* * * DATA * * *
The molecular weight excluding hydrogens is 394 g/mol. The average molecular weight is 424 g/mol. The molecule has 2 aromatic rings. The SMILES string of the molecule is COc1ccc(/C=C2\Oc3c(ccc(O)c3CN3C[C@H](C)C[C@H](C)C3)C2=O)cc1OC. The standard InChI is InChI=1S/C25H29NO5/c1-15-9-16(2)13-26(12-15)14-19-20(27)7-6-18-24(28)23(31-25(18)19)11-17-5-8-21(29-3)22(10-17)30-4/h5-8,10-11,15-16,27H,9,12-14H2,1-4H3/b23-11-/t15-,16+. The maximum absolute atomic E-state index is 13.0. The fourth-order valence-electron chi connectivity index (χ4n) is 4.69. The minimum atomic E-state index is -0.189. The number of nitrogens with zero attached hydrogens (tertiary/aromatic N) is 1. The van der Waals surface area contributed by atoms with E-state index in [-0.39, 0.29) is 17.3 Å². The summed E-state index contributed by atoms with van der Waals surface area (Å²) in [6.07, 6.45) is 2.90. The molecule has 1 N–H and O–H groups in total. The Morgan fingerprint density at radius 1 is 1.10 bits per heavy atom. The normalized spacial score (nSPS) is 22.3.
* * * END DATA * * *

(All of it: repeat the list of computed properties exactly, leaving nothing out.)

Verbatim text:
The molecular weight excluding hydrogens is 394 g/mol. The average molecular weight is 424 g/mol. The molecule has 2 aromatic rings. The SMILES string of the molecule is COc1ccc(/C=C2\Oc3c(ccc(O)c3CN3C[C@H](C)C[C@H](C)C3)C2=O)cc1OC. The standard InChI is InChI=1S/C25H29NO5/c1-15-9-16(2)13-26(12-15)14-19-20(27)7-6-18-24(28)23(31-25(18)19)11-17-5-8-21(29-3)22(10-17)30-4/h5-8,10-11,15-16,27H,9,12-14H2,1-4H3/b23-11-/t15-,16+. The maximum absolute atomic E-state index is 13.0. The fourth-order valence-electron chi connectivity index (χ4n) is 4.69. The minimum atomic E-state index is -0.189. The number of nitrogens with zero attached hydrogens (tertiary/aromatic N) is 1. The van der Waals surface area contributed by atoms with E-state index in [-0.39, 0.29) is 17.3 Å². The summed E-state index contributed by atoms with van der Waals surface area (Å²) in [6.07, 6.45) is 2.90. The molecule has 1 N–H and O–H groups in total. The Morgan fingerprint density at radius 1 is 1.10 bits per heavy atom. The normalized spacial score (nSPS) is 22.3.